U.S. Banks Still Eating Deutsche’s Trading Lunch

Deutsche Bank and Barclays lost market share

By Paul J. Davies

A Deutsche Bank logo in Frankfurt, Germany. The German bank is among European banks losing market shares to U.S. rivals. Photo: Reuters


Bond trading has given a big boost to Barclays and Deutsche Bank in the third quarter but the recovery isn’t nearly as spectacular as for U.S. rivals.

The difference in performance between the two sides of the Atlantic Ocean will add to the view that stronger and less distracted U.S. banks are continuing to take market share from European rivals, many of which are still restructuring and reshaping their businesses eight years after the financial crisis.

To be fair, part of the difference is geographical: European and Asian financial markets have remained more subdued this year than the U.S.

Bond trading has given a big boost to Barclays and Deutsche Bank in the third quarter but the recovery isn’t nearly as spectacular as for U.S. rivals.

The difference in performance between the two sides of the Atlantic Ocean will add to the view that stronger and less distracted U.S. banks are continuing to take market share from European rivals, many of which are still restructuring and reshaping their businesses eight years after the financial crisis.

To be fair, part of the difference is geographical: European and Asian financial markets have remained more subdued this year than the U.S.

Deutsche’s bond-trading revenues were up 14% in the third quarter from the same period last year, a much weaker recovery than at Barclays, which saw 40% growth in credit and macro revenues combined.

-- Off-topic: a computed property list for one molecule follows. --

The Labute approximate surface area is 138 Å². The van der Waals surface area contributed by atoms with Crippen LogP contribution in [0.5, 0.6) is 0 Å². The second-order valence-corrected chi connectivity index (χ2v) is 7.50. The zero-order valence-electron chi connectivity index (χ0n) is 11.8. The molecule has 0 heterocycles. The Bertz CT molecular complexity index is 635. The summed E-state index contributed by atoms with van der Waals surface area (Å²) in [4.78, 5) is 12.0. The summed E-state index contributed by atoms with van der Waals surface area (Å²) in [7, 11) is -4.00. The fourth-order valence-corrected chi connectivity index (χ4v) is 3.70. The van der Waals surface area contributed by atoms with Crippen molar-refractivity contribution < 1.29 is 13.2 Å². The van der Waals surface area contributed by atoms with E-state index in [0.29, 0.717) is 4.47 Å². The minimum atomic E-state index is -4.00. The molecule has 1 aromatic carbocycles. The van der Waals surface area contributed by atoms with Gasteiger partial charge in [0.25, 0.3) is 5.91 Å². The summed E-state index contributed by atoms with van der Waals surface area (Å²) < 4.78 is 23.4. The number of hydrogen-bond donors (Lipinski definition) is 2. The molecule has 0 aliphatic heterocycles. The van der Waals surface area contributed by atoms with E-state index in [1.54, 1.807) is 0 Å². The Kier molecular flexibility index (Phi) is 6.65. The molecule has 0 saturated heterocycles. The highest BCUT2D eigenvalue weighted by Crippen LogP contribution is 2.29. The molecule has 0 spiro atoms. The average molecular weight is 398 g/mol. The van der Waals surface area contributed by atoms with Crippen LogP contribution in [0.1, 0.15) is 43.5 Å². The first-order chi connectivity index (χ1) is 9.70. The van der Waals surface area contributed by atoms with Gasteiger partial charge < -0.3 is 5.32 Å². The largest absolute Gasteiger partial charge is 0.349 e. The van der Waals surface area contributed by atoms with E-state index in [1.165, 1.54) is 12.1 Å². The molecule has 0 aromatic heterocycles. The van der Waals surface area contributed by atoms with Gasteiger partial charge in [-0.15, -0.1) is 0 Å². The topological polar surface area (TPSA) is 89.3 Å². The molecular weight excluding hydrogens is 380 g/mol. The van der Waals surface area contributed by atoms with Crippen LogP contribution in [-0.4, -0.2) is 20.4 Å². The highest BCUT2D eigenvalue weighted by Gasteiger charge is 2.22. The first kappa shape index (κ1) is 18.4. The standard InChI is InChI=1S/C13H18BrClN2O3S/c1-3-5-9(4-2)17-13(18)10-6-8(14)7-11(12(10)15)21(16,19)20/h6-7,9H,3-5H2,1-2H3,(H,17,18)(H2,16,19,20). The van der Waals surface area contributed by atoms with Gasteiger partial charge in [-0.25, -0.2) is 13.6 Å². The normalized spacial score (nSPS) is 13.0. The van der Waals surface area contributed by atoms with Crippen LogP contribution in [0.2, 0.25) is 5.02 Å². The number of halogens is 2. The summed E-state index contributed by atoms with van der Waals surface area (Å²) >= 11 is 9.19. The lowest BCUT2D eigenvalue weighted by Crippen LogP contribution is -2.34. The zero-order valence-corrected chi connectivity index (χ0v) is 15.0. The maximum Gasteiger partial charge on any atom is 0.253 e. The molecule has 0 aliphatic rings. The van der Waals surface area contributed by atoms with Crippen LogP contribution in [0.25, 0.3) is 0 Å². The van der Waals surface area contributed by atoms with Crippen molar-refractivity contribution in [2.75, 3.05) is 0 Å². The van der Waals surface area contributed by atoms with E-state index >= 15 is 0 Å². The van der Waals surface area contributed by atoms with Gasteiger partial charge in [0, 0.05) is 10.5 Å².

Barclays is much more tilted toward U.S. markets, and its numbers were in line with U.S. peers, most of whose third-quarter revenues were up by 35% to 50% from the same quarter last year. However, Barclays reports its revenues in pounds, and so got a big boost from the fall in the British currency since the Brexit vote at the end of the second quarter.

With sterling down dramatically against the U.S. dollar and the euro since the summer, Barclays credit and macro revenues might actually have fallen quarter on quarter, depending on the mix of businesses between the U.K. and U.S., and only up by perhaps 20% compared with the third quarter last year.

Numbers like these show that even with a recovery in bond trading, European banks still seem to be falling behind.

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